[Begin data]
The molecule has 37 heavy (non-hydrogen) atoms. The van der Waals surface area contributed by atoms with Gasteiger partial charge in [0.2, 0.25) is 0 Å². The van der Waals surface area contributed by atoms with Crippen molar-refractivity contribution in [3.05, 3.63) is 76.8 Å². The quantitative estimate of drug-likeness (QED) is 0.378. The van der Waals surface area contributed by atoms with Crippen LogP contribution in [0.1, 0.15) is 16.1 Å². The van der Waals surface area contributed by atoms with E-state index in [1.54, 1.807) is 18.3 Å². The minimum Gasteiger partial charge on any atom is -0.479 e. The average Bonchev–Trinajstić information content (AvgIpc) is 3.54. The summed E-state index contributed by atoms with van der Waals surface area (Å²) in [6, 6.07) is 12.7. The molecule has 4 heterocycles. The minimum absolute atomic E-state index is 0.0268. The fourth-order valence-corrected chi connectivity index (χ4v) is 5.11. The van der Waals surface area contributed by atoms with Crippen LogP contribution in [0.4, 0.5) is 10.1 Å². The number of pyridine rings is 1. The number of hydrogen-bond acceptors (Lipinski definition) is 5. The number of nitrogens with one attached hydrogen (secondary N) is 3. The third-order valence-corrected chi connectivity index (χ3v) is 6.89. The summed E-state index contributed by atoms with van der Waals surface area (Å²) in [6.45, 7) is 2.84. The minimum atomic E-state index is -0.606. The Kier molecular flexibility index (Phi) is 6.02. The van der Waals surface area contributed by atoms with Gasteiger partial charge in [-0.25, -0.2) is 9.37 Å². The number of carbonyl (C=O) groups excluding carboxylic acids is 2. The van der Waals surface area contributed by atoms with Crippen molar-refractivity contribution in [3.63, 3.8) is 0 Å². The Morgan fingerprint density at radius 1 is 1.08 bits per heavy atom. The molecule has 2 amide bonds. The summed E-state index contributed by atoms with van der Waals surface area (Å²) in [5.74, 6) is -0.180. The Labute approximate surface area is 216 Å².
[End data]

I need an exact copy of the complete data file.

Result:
The molecule has 37 heavy (non-hydrogen) atoms. The van der Waals surface area contributed by atoms with Gasteiger partial charge in [0.2, 0.25) is 0 Å². The van der Waals surface area contributed by atoms with Crippen molar-refractivity contribution in [3.05, 3.63) is 76.8 Å². The quantitative estimate of drug-likeness (QED) is 0.378. The van der Waals surface area contributed by atoms with Crippen LogP contribution in [0.1, 0.15) is 16.1 Å². The van der Waals surface area contributed by atoms with E-state index in [1.54, 1.807) is 18.3 Å². The minimum Gasteiger partial charge on any atom is -0.479 e. The average Bonchev–Trinajstić information content (AvgIpc) is 3.54. The summed E-state index contributed by atoms with van der Waals surface area (Å²) in [6, 6.07) is 12.7. The molecule has 4 heterocycles. The minimum absolute atomic E-state index is 0.0268. The fourth-order valence-corrected chi connectivity index (χ4v) is 5.11. The van der Waals surface area contributed by atoms with Crippen LogP contribution in [0.4, 0.5) is 10.1 Å². The number of pyridine rings is 1. The number of hydrogen-bond acceptors (Lipinski definition) is 5. The number of nitrogens with one attached hydrogen (secondary N) is 3. The third-order valence-corrected chi connectivity index (χ3v) is 6.89. The summed E-state index contributed by atoms with van der Waals surface area (Å²) in [6.45, 7) is 2.84. The minimum atomic E-state index is -0.606. The Kier molecular flexibility index (Phi) is 6.02. The van der Waals surface area contributed by atoms with Gasteiger partial charge in [-0.25, -0.2) is 9.37 Å². The number of carbonyl (C=O) groups excluding carboxylic acids is 2. The van der Waals surface area contributed by atoms with Crippen molar-refractivity contribution in [3.63, 3.8) is 0 Å². The Morgan fingerprint density at radius 1 is 1.08 bits per heavy atom. The molecule has 2 amide bonds. The summed E-state index contributed by atoms with van der Waals surface area (Å²) in [5.74, 6) is -0.180. The Labute approximate surface area is 216 Å².